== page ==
Editor’s note: In the United States, October 15 is celebrated as White Cane Awareness Day — originally established as White Cane Safety Day by President Lyndon B. Johnson in 1964. White canes are a powerful mobility tool and symbol of independence for people who are blind, deafblind, or have low vision. In 2011, President Barack Obama also referred to White Cane Safety Day as Blind Americans Equality Day. In honor of White Cane Awareness Day, Amir Rahimi, AFB’s Major Donor and Corporate Relations Specialist, shared how he first came to embrace using a white cane.
I lost my vision abruptly in 2009 as a result of an accident. I was getting ready to go out and I bent down to grab something in my room. I was rushing, and my right eye collided with the edge of a box on the floor. I injured my cornea, went to the doctor and they surgically repaired it, but then I began developing retinal detachments, which resulted in me losing most of my vision.
I spent the next two years very depressed. I was not accepting that I was blind. A lot of people who experience an abrupt loss of vision go through this. I had a little bit of vision, which gets you in trouble, right? You try to pretend like you’re sighted. I was depending on others to get me rides, holding onto their elbow, and following them around. I didn’t want to learn how to use a cane. I didn’t want to learn how to use assistive technology. I didn’t even know about it, honestly.
Later on, someone put me in touch with a blind mentor who told me about resources available to blind people, like getting orientation and mobility (O&M) instruction, assistive technology, and much more. The first time I was introduced to a cane was in 2011. I signed up for an O&M instructor to come work with me, Mary Beth Lambert, and she gave me my first white cane. We started in the house.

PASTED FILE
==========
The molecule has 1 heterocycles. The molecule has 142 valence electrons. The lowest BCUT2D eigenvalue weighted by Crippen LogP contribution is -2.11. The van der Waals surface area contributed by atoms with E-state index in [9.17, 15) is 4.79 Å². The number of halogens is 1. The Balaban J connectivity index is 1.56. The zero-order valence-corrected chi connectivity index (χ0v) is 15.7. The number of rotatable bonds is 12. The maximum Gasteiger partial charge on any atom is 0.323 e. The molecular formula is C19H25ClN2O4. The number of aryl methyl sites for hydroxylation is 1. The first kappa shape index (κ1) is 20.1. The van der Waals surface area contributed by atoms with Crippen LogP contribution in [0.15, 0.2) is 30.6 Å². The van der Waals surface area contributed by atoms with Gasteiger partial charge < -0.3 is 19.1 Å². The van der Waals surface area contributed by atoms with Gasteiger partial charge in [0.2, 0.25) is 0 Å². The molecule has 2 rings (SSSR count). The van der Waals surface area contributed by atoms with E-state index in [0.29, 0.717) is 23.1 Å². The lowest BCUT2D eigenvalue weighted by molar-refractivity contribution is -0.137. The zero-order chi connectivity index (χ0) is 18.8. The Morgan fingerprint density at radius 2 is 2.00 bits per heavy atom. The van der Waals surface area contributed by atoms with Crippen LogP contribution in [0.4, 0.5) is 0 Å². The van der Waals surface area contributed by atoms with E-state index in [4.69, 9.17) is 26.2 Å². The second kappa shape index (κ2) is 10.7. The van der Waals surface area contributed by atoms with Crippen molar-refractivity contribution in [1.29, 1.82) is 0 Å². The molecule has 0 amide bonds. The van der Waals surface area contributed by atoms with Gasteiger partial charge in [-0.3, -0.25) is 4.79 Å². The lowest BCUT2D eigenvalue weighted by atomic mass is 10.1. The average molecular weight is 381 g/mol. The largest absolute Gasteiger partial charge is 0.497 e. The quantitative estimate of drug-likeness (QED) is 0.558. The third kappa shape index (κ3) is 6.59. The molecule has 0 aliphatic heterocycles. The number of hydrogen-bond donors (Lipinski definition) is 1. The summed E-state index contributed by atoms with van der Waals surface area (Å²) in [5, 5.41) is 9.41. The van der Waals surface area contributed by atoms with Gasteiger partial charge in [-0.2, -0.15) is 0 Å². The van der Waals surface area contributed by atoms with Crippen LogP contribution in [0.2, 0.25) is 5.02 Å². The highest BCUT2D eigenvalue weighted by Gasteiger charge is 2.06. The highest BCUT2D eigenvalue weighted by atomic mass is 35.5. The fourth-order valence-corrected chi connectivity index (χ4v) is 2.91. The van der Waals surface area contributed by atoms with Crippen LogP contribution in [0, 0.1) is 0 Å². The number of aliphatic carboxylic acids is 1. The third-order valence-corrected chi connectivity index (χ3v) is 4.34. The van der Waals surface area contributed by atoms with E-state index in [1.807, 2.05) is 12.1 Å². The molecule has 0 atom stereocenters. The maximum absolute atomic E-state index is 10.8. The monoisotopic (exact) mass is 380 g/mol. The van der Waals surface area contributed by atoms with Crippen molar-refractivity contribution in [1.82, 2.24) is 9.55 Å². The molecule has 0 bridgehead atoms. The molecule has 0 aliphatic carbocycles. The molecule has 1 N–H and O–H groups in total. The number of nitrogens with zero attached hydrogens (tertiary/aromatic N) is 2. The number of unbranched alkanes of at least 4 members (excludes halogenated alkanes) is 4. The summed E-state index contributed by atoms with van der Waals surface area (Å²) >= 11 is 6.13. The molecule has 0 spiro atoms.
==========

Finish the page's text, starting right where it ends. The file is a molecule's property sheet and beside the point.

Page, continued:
I had so much insecurity in the beginning. I was really ashamed of holding a cane. She said, “Let’s start with learning how to hold a cane in your house. We’ll play around with it and learn some techniques.”
And then it was, “OK, let’s go in your front yard.”
Then, “Let’s walk around in your neighborhood.”
And I thought to myself, “Oh my god, everyone’s going to see me holding this cane.” When you’re newly blind and struggling, you think everybody’s looking at you. But I forced myself to go and walk in the neighborhood, and it wasn’t so bad.
“Now we’re going to learn to go and walk around in the mall.”
And I’m thinking, Oh, my god, my friends are going to see me!
But slowly, we kept doing bigger and bigger things. Taking the metro, the bus, going places. She would give me an assignment, “I want you to go to so-and-so.”
Even after I got more skillful at using the cane, I was very insecure about it. When my friends would come over to go out, I wouldn’t use my cane. I would just follow them around and stay really close to them. But that would get me into trouble — I would fall, run into stuff.
I told Mary Beth about this. And she suggested that I tell one friend: let’s go out, I want to practice using my cane with you. So I did. I asked my best friend Kasra.
But at the last second, when he pulled up, I said to myself, Forget it, I’m leaving my cane in the house.
As I got in the car, Kasra immediately said, “Where’s your cane?”
And I said, “Ah, I don’t need it, I’m good.”
And Kasra said, “Amir, you’re such a disappointment right now. Go get your cane or we’re not hanging out.”
I thought about it for a second, got out of the car, and got my cane.